Attorney General v O'Sullivan

Judgment Date26 May 1930
Date26 May 1930
CourtCourt of Criminal Appeal (Irish Free State)
[C. C. A., I.F.S.]

Complainant aged 10 years - Sworn testimony - Necessity of preliminary examination as to competency - Corroboration - Instructions to jury - Attack on character in cross-examination - Admissibility of evidence of general good character - Form of evidence -Inconsistency of findings - Children Act, 1908 (8 Edw. 7, c. 67), ss. 30, 131 - Criminal Justice Administration Act, 1914 (4 5 Geo. 5, c. 58), s. 28 (2).

The appellant was convicted of an attempt to commit sodomy. He was found "not guilty" on a second count of indecent assault on a male person, and, on a third count of common assault, no finding was entered. The complainant, a boy of 10 years, gave sworn testimony. The appellant applied to the Court of Criminal Appeal for leave to appeal. The appellant contended that the complainant, being a child under the age of 14 years, should not have been allowed to give evidence without preliminary examination as to his competence to give evidence on oath; that there was not sufficient corroboration of the boy's story, and the jury were not warned as to the necessity for corroboration; that evidence was inadmissible to establish the general good character of the boy, and that the form of the evidence allowed was improper; and that the findings were inconsistent. Held, that the purpose of s. 30 of the Children Act, 1908, was to enable a child "of tender years" (age not defined by the statute) who does not, in the opinion of the Court, understand the nature of an oath, to give evidence not upon oath if, in the opinion of the Court, the child has sufficient intelligence to justify the reception of the evidence and understands the duty of speaking the truth. The section did not alter the previous law as to the reception of the evidence of children given on oath, which was and is a question, not of age, but of the intelligence and actual mental capacity of the child witness, his sense and reason of the danger and impiety of falsehood. Strictly speaking, the objection to the reception of the child's evidence on oath should be taken, and the witness interrogated by the Court, on the vraie dire, but the practice became established that the objection might be taken on facts elicited (after the person was sworn as witness) during the direct examination or even during the...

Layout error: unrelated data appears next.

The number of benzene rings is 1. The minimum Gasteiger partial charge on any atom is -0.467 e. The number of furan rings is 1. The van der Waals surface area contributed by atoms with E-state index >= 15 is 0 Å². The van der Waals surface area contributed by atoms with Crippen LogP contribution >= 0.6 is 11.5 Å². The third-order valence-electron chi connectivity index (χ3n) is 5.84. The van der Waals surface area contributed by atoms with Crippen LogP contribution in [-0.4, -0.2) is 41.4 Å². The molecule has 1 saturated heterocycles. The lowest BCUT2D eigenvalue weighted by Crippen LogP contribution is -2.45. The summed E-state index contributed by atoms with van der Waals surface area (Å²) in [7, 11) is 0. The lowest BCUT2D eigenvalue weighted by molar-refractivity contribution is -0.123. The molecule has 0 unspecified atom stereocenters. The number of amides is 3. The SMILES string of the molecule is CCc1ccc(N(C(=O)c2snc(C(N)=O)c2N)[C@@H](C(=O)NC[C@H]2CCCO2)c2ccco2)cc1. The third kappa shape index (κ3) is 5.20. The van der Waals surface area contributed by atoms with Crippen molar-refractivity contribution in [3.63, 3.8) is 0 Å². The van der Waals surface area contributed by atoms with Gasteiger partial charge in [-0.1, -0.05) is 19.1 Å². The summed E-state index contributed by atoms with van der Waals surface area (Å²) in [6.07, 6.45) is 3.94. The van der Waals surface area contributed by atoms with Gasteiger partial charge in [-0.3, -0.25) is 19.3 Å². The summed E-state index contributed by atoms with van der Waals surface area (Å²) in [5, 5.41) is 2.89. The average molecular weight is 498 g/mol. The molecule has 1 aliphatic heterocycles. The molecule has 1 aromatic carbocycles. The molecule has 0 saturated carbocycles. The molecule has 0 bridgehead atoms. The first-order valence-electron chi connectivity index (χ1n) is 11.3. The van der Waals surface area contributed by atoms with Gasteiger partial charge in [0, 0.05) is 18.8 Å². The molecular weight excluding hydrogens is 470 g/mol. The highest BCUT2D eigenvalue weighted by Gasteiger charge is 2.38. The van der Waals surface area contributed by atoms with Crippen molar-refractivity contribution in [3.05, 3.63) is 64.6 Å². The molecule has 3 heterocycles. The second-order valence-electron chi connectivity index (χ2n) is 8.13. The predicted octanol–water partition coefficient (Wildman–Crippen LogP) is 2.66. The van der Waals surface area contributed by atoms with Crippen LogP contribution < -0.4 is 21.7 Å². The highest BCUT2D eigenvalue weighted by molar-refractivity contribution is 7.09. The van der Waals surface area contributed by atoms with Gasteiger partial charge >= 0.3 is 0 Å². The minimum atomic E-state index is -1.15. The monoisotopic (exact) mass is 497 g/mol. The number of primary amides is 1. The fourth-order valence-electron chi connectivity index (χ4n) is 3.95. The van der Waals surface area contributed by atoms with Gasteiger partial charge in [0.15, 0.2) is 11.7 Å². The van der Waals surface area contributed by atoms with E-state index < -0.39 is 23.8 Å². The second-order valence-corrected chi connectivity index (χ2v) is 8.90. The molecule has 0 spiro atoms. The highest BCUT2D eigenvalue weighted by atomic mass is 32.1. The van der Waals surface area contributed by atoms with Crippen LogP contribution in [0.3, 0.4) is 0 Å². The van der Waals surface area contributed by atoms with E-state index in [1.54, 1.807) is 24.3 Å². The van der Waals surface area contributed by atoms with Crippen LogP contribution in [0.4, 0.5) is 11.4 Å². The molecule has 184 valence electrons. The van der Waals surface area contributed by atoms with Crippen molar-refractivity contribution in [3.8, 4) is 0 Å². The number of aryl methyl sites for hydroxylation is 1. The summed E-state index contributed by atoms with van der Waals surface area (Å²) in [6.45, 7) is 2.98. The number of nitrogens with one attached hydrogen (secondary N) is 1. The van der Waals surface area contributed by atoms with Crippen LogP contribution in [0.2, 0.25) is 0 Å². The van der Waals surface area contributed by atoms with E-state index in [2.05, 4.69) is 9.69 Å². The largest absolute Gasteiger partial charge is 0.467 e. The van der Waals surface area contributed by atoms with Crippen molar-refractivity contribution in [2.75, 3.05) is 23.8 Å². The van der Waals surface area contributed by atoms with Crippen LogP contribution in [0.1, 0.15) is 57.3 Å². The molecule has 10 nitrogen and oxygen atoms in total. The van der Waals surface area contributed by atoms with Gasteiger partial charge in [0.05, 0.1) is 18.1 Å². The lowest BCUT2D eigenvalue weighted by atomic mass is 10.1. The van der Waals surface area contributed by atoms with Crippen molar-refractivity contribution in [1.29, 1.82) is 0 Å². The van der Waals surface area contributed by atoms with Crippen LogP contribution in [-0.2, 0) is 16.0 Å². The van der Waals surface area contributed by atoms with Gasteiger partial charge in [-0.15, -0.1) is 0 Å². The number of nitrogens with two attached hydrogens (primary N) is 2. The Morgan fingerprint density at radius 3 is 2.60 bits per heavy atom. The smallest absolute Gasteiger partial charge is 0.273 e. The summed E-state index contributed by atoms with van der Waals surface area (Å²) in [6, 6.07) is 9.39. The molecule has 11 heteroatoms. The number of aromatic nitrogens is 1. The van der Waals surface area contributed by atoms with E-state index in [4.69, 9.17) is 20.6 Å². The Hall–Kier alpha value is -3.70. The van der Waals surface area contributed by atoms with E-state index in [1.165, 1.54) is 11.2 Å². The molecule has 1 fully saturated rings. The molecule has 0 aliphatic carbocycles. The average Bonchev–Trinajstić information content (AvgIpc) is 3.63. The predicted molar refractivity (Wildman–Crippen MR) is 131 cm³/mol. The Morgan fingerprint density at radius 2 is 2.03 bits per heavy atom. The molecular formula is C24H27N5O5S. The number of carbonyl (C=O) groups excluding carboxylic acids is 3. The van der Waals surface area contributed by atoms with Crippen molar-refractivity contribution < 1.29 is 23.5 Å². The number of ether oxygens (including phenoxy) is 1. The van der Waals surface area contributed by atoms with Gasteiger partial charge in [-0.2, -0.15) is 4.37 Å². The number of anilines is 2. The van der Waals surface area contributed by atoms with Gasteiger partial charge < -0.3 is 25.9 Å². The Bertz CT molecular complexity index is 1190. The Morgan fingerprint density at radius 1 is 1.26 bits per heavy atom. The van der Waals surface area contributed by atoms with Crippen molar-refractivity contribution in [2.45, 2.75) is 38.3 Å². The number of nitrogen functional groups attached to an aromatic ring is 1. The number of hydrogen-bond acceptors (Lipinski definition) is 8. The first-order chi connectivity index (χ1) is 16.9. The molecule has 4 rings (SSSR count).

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11 cases
  • DPP v Mulvey
    • Ireland
    • Court of Criminal Appeal
    • 16 d1 Março d1 1987
    ...danger of convicting in the absence of corroboration. Attorney Gerneral v. CraddenIR [1955] I.R. 130; Attorney General v. O'SullivanIR [1930] I.R. 552 and Reg. v. KnightWLR [1966] 1 W.L.R. 230 followed. 3. That in the instant case the jury was told of its role in assessing what was corrobor......
  • Southern Health Board v CH
    • Ireland
    • Supreme Court
    • 11 d1 Março d1 1996 if the Act of 1908 had not been affected by the Act of 1991. Cases referred to in this report:— Attorney General v. O'Sullivan [1930] I.R. 552; (1930) 64 I.L.T.R. 181. In re P.B., a minor [1986] N.T. 88. Bradford City Metropolitan Council v. K. [1990] 2 W.L.R. 532. Director of Public Pro......
  • The People (at the suit of the DPP) v Brian Shaughnessey
    • Ireland
    • Supreme Court
    • 23 d2 Março d2 2021
    ...of a circumstance as corroboration thus: Circumstantial evidence may be corroborative evidence. Thus in Attorney-General v O'Sullivan [1930] IR 552, the court was of the opinion, having considered the evidence, that there was a body of circumstantial evidence of a material kind which suppor......
  • DPP v Gilligan
    • Ireland
    • Supreme Court
    • 23 d3 Novembro d3 2005
    ...DENTAL BOARD v O'CALLAGHAN 1969 IR 181 R v BASKERVILLE 1916 2 KB 658 AG v LEVISON 1932 IR 158 R v KILBOURNE 1973 AC 729 AG v O'SULLIVAN 1930 IR 552 R v HESTER 1973 AC 295 AG OF HONG KONG v WONG MUK PING 1987 1 AC 501 PEOPLE v TRAYERS 1956 IR 110 AG v O'BRIEN 1965 IR 142 MCCORMACK, STAT......
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